It’s a rare day that I agree with anything CHB has to say, but today he is spot-f#&king-on in his article.

Apologies are in order, all around. John Henry, Tom Werner, and Larry Lucchino need to come out of hiding and say they are sorry for this embarrassment.

Ditto for the cowardly ballplayers. Instead of blasting a reporter (“where’d you get this number?’’), phony captain Jason Varitek needs to explain how the ballplayers in the clubhouse abandoned their professionalism on his watch. Jon Lester, Josh Beckett, and John Lackey need to drop the bad-ass act (none of them returned calls from Bob Hohler before his explosive story in Wednesday’s Globe) and apologize to fans for their disrespect of the manager and the franchise.

Finally, a media person with the balls to call out “the captain” in this mess. Another guy that just quit…where is the oft-praised leader that “calls a great game?” Didn’t see much of that did we? But it gets better:

When Epstein quit in 2005, there was much anguish in Red Sox Nation. This time the departure gets lost in the avalanche of negativity that washes over the franchise. It’s, “Thanks for playing, Theo. We’ll think of you every time Carl Crawford strikes out for the next six years.’’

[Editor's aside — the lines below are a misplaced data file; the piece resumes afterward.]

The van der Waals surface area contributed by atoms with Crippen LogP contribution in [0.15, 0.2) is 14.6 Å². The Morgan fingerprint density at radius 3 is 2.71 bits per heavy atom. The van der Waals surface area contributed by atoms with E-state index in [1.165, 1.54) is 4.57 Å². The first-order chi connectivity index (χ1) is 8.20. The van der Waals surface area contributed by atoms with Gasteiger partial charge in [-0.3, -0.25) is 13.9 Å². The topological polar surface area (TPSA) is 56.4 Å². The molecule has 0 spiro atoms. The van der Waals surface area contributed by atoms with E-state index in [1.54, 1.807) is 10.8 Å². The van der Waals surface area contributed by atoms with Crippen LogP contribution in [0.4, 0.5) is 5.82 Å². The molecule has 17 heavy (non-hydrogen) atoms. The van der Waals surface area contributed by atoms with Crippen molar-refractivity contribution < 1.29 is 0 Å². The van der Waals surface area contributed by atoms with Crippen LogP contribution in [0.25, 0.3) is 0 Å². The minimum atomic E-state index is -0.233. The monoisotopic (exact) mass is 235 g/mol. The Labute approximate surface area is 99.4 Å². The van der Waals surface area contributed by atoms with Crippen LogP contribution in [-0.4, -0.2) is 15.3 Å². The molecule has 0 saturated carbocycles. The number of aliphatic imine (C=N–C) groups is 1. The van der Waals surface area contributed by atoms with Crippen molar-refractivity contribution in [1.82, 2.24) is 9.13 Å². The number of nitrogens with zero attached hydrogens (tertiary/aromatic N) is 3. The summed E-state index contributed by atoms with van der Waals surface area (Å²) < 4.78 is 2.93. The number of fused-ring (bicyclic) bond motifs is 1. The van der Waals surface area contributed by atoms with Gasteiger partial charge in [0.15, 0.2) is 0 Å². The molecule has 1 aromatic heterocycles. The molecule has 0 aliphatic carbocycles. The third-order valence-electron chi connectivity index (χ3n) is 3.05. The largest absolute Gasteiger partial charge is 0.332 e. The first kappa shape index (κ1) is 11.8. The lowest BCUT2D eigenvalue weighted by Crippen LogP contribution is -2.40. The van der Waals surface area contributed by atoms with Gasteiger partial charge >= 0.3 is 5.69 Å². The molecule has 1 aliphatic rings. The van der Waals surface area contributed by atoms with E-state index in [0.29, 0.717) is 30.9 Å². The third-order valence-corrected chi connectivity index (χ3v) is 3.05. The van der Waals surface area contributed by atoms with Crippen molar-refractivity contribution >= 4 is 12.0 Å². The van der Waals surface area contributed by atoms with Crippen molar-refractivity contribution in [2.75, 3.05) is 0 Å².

The rebuilding of the brand can begin only when Epstein is officially gone. The Sox need to name Ben Cherington GM, then go about the business of regaining the fans’ trust. It would be nice if they’d hire a strong-willed field manager, but we fear they’re going to go with a no-name who’ll carry out the orders of Carmine the Computer, Tom Tippett, and Bill James.

The Sox expected to spend this winter preparing for the glorious 100th celebration of Fenway Park. Instead they are picking up pieces of their broken brand as they prepare to raise the third-place banner and celebrate Fenway’s centennial on April 20, 2012.

Maybe it’s time to show real fans that you are back in the business of baseball and junk “Sweet Caroline’’ in the middle of the eighth.

Sweet Caroline has become the symbol of everything wrong with this team, much like the so-called “pink hats” were a few years ago. To see fans swaying and singing along in the eighth inning of games when the Sox are losing and their season is falling apart…that shit has to end. The origin of the song is a bit creepy anyway.